Commemorating Summorum Pontificum in the Eternal City | Alberto Carosa | Catholic World Report
In November, traditional Catholics will gather in Rome for the Year of Faith and Mass at St. Peter’s Basilica.
Edward Pentin’s September 21 article for the National Catholic Register—on rumors that Pope Benedict XVI might celebrate Mass in the extraordinary form at the Vatican on November 3 for a group of traditionalist pilgrims from around the world—helped to kindle media interest in the upcoming pilgrimage, of which the Mass at St. Peter’s is the crowning event. While the rumors have proven unfounded—it was announced last week that Cardinal Antonio Cañizares Llovera, prefect of the Congregation for Divine Worship and the Discipline of the Sacraments, will be the celebrant of the November 3 Mass—the three-day gathering of supporters of the motu proprio Summorum Pontificum is expected to draw international attention to the growing number of Catholics devoted to the older form of the Roman Rite.
Father Claude Barthe is the official chaplain of the pilgrimage, which is being organized by the Coetus Internationalis Pro Summorum Pontificum, a group that brings together the traditionalist Catholic organizations from different countries. Father Barthe has graciously granted this exclusive interview about the upcoming pilgrimage.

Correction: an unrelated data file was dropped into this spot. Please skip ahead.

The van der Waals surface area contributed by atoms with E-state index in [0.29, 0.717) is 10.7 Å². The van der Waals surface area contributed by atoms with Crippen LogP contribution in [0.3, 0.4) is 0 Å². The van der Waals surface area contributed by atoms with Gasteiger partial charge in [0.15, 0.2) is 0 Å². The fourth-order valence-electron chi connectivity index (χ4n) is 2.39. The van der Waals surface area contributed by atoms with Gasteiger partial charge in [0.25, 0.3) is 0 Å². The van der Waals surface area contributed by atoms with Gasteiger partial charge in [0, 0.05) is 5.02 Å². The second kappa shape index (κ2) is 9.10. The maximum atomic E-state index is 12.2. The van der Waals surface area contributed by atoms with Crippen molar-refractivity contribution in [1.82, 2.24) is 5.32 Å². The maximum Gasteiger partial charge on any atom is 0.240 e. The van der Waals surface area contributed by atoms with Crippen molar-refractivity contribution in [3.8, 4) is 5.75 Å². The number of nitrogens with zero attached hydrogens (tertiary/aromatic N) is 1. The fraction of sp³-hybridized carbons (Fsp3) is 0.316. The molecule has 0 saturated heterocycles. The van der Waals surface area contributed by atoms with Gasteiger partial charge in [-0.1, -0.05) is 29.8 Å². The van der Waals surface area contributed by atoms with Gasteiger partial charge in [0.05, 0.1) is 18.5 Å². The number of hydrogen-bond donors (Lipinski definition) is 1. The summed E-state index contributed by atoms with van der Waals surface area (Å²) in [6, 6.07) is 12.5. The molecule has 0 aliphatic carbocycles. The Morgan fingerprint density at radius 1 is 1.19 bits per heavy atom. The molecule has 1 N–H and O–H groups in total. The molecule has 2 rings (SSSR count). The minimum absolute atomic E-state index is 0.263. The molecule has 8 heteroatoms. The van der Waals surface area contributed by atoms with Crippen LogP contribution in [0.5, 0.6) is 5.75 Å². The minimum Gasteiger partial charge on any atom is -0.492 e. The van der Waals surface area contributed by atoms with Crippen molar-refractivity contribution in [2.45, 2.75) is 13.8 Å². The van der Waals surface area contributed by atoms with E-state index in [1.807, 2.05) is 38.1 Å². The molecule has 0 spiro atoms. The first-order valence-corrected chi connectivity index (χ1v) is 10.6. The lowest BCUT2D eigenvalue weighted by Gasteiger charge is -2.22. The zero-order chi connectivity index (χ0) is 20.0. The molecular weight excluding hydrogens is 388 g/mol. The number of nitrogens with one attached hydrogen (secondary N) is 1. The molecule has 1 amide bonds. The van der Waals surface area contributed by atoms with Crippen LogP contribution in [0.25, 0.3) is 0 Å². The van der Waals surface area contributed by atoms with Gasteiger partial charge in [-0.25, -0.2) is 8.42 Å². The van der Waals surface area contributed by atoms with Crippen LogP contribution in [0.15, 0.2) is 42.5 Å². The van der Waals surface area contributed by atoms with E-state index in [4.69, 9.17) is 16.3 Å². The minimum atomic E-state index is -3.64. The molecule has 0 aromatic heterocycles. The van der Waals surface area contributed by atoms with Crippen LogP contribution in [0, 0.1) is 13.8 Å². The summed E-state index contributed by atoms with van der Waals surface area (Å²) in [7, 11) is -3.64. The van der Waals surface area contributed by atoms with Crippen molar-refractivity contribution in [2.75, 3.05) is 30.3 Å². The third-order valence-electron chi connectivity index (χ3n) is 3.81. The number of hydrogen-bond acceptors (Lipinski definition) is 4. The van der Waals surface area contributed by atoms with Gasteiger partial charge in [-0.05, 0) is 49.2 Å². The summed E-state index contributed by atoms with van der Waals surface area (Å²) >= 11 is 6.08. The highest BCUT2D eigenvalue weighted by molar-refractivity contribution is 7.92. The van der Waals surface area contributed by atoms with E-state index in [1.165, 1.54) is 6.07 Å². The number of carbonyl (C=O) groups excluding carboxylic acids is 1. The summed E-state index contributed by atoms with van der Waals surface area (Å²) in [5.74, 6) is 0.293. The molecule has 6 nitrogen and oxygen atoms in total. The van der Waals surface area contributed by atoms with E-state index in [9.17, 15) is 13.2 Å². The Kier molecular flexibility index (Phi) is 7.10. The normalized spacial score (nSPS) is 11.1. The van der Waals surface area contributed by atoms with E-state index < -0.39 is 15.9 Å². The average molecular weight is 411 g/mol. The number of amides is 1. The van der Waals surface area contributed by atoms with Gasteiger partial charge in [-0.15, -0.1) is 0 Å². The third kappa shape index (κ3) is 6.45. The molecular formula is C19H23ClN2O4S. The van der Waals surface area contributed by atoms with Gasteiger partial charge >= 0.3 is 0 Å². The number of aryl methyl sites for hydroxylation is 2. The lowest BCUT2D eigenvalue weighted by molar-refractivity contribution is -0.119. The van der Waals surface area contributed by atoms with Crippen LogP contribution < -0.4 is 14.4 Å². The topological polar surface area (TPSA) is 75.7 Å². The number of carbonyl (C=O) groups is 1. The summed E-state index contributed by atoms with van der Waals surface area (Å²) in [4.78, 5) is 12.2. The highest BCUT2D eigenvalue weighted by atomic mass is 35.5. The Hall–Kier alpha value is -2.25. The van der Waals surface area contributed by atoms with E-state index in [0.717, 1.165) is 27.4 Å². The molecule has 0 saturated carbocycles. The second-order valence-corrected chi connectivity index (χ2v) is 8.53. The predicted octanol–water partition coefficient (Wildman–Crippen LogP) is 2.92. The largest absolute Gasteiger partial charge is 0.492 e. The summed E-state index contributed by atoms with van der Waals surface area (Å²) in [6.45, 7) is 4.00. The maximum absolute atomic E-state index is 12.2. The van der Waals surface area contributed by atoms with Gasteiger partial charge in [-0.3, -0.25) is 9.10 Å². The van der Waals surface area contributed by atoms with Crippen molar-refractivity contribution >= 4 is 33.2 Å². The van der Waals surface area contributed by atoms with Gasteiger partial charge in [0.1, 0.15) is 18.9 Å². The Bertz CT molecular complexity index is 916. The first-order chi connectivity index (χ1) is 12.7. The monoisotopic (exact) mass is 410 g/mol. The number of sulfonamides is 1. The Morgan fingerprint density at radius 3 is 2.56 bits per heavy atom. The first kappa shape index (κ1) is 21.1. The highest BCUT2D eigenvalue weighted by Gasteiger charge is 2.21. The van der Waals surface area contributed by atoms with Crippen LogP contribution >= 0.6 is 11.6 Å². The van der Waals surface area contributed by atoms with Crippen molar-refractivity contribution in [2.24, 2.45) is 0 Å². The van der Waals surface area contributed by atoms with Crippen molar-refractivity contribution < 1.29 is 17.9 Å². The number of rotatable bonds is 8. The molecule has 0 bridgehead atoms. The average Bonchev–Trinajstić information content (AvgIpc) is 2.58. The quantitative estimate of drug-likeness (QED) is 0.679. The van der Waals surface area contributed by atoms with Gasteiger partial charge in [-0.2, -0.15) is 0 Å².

CWR: Father, there are people who would like to know a bit more about you. Can you please give us your brief curriculum vitae?
Father Claude Barthe: I was born in 1947 in Fleurance, in the southwest of France. My vocation goes back to my Catholic childhood. I studied at the Catholic Institute of Toulouse, as a diocesan seminarian, but the post-conciliar revolution forced me to leave the seminary. Then I studied history and law, appreciating the traditional liturgy, so much so that I went to Ecône where I was ordained a priest by Archbishop Lefebvre in 1979. Afterward I sided with the traditionalist “hardliners,” and then increasingly Roman, eventually becoming a diocesan priest. I also teach liturgy.
CWR: But how did the idea of this traditional pilgrimage come about, and why were you chosen as its chaplain?